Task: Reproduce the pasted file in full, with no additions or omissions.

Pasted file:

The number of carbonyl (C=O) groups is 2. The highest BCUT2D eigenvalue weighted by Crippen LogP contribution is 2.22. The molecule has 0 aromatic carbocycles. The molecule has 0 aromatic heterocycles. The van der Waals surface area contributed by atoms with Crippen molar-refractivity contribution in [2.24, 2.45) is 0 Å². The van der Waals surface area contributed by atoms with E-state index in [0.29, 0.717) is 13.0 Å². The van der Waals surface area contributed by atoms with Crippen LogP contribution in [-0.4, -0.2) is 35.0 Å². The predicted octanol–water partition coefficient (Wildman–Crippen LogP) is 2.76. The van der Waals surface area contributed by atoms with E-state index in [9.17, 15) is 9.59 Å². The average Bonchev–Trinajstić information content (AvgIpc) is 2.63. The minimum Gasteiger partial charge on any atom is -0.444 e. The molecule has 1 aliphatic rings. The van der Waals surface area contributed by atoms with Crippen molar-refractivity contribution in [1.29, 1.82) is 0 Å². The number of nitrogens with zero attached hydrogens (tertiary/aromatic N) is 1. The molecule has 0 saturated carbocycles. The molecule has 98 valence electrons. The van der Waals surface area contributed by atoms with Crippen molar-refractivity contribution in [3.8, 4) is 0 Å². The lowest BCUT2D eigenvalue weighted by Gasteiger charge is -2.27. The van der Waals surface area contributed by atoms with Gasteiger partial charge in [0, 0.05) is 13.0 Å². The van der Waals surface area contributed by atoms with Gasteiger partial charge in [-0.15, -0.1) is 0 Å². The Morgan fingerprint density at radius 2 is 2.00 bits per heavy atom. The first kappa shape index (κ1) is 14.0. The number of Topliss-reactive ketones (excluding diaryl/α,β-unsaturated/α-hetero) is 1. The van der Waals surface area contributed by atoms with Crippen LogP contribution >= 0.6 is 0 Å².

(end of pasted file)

The number of carbonyl (C=O) groups is 2. The highest BCUT2D eigenvalue weighted by Crippen LogP contribution is 2.22. The molecule has 0 aromatic carbocycles. The molecule has 0 aromatic heterocycles. The van der Waals surface area contributed by atoms with Crippen molar-refractivity contribution in [2.24, 2.45) is 0 Å². The van der Waals surface area contributed by atoms with E-state index in [0.29, 0.717) is 13.0 Å². The van der Waals surface area contributed by atoms with Crippen LogP contribution in [-0.4, -0.2) is 35.0 Å². The predicted octanol–water partition coefficient (Wildman–Crippen LogP) is 2.76. The van der Waals surface area contributed by atoms with E-state index in [9.17, 15) is 9.59 Å². The average Bonchev–Trinajstić information content (AvgIpc) is 2.63. The minimum Gasteiger partial charge on any atom is -0.444 e. The molecule has 1 aliphatic rings. The van der Waals surface area contributed by atoms with Crippen molar-refractivity contribution in [1.29, 1.82) is 0 Å². The number of nitrogens with zero attached hydrogens (tertiary/aromatic N) is 1. The molecule has 0 saturated carbocycles. The molecule has 98 valence electrons. The van der Waals surface area contributed by atoms with Crippen molar-refractivity contribution in [3.8, 4) is 0 Å². The lowest BCUT2D eigenvalue weighted by Gasteiger charge is -2.27. The van der Waals surface area contributed by atoms with Gasteiger partial charge in [0, 0.05) is 13.0 Å². The van der Waals surface area contributed by atoms with Gasteiger partial charge in [-0.15, -0.1) is 0 Å². The Morgan fingerprint density at radius 2 is 2.00 bits per heavy atom. The first kappa shape index (κ1) is 14.0. The number of Topliss-reactive ketones (excluding diaryl/α,β-unsaturated/α-hetero) is 1. The van der Waals surface area contributed by atoms with Crippen LogP contribution >= 0.6 is 0 Å².